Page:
The Coretta Scott King Book Awards Illustrations Gallery is a new feature on the Coretta Scott King Book Awards website. The gallery includes beautiful, large images from the award-winning and honor titles, and showcases the outstanding illustrators who have received the award. We hope the gallery will inspire you to read these beloved books in your library, your classroom, and your home.
The Coretta Scott King Book Awards Committee is dedicated to celebrating and promoting the artistic expression of the African American experience through literature and the graphic arts. We are excited to celebrate the contributions of Coretta Scott King Book Award Winner and Honor illustrators in a new and exciting way!
Check back often for new additions, and happy browsing!
University of North Carolina - Chapel Hill
Each Friday and Saturday morning, members of the Chapel Hill, Durham, and Carrboro communities make their way to their local public library to attend a computer or information literacy class put on by the Community Workshop Series (CWS). But before you think this is another case of traditional public library computer class offerings, keep reading to learn about the unique partnership that brought the CWS about.
The CWS was started in 2005 by a SILS graduate assistant working at The University of North Carolina at Chapel Hill’s Undergraduate Library. Since 2006, UNC University Libraries has funded a graduate assistant whose responsibilities include organizing the CWS. Current UNC SILS student, Ellie Boote, is the Coordinator of Community Workshops. Each week, she schedules a volunteer instructor and floaters to staff around three classes per week. Classes are offered throughout the Research Triangle at the Carrboro Cybrary, Chapel Hill Public Library and the Durham County Southwest Regional Library. Last year, 255 members of the community attended a class.
One of the primary audiences of CWS classes is job-seekers wanting to build their computer skills. Classes on applications in the Microsoft Office Suite are the most popular for job-seekers, as are classes on resume writing and online job searching. Courses on online shopping, social networking, finding health information, and creating e-mail accounts are also popular. Recently, the CWS began offering “Open Labs,” at some locations. Open Labs allow community members to bring their own projects to the library and receive help from a CWS volunteer.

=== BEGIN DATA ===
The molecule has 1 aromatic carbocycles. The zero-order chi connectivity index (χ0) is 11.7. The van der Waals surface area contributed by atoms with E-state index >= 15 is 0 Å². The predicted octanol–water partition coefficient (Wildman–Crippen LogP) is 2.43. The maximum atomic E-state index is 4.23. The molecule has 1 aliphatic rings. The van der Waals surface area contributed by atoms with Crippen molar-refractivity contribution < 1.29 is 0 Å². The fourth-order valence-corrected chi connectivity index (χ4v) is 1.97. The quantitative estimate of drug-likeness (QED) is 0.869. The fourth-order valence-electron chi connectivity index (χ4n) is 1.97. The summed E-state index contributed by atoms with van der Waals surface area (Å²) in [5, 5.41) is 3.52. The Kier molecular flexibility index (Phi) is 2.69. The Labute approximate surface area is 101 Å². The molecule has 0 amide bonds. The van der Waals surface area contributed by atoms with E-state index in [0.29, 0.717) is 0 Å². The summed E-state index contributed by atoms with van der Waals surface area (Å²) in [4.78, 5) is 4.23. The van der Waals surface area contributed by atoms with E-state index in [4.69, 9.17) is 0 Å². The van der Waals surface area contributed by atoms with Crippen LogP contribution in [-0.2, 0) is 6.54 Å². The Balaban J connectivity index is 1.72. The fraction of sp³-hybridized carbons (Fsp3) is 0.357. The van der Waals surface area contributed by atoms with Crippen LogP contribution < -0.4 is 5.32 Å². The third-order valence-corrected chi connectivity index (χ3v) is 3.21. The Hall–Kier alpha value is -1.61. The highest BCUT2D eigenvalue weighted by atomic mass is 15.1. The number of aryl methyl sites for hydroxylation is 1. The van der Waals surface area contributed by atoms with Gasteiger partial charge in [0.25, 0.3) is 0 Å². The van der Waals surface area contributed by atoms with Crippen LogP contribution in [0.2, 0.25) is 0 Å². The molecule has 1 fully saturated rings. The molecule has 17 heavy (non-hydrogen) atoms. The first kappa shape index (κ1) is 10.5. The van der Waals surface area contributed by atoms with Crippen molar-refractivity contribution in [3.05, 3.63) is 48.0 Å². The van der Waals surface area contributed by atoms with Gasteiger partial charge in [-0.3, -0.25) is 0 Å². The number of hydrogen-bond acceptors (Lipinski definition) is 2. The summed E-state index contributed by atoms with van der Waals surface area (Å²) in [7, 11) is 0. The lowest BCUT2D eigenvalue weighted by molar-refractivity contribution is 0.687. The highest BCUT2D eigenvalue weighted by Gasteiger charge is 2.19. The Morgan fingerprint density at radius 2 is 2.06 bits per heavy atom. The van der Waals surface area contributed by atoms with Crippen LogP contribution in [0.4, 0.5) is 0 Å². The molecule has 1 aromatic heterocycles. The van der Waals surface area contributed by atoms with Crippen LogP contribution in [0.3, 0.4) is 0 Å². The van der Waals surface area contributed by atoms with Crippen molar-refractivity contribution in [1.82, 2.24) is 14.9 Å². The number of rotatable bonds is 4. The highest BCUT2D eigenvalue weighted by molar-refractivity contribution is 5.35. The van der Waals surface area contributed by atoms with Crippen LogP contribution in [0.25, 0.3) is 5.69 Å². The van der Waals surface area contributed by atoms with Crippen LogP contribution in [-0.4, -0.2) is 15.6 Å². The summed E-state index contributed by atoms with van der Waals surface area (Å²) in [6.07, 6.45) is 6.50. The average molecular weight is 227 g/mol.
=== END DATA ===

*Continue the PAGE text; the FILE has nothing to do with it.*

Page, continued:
Another primary audience for CWS classes is older adults wanting to learn more about computers because their children are using them. Dani Brecher, another SILS graduate student who will be the Coordinator of Community Workshops for the 2012-2013 academic year, says one of the more rewarding aspects of leading CWS classes is having participants come back later and say they’ve used their newly created e-mail accounts to send pictures and notes to out of state relatives.
Recently, the CWS has been reaching out to other organizations in the community. Boote has noted an increase in referrals from Parent University, with the goal of getting parents up to speed on current technology so they can help their children with their homework.
The workshops are staffed almost exclusively by student volunteers from UNC’s School of Information and Library Science and librarians from UNC University Libraries. In a way, the CWS serves the purposes of both the participants and the volunteers. Because the majority of CWS volunteers are current SILS students, they gain valuable instruction experience which will help them on the job market.
In 2007, the CWS won the ACRL Instruction Session Innovation Award. Since then the CWS has continued to be a unique example of collaboration between an academic library, public libraries, and students from a library school. CWS allows UNC Libraries to give back to the local community by offering computer and information literacy classes while also helping library school students gain much-needed instruction experience.
Would you like to learn more about CWS? Check out their website.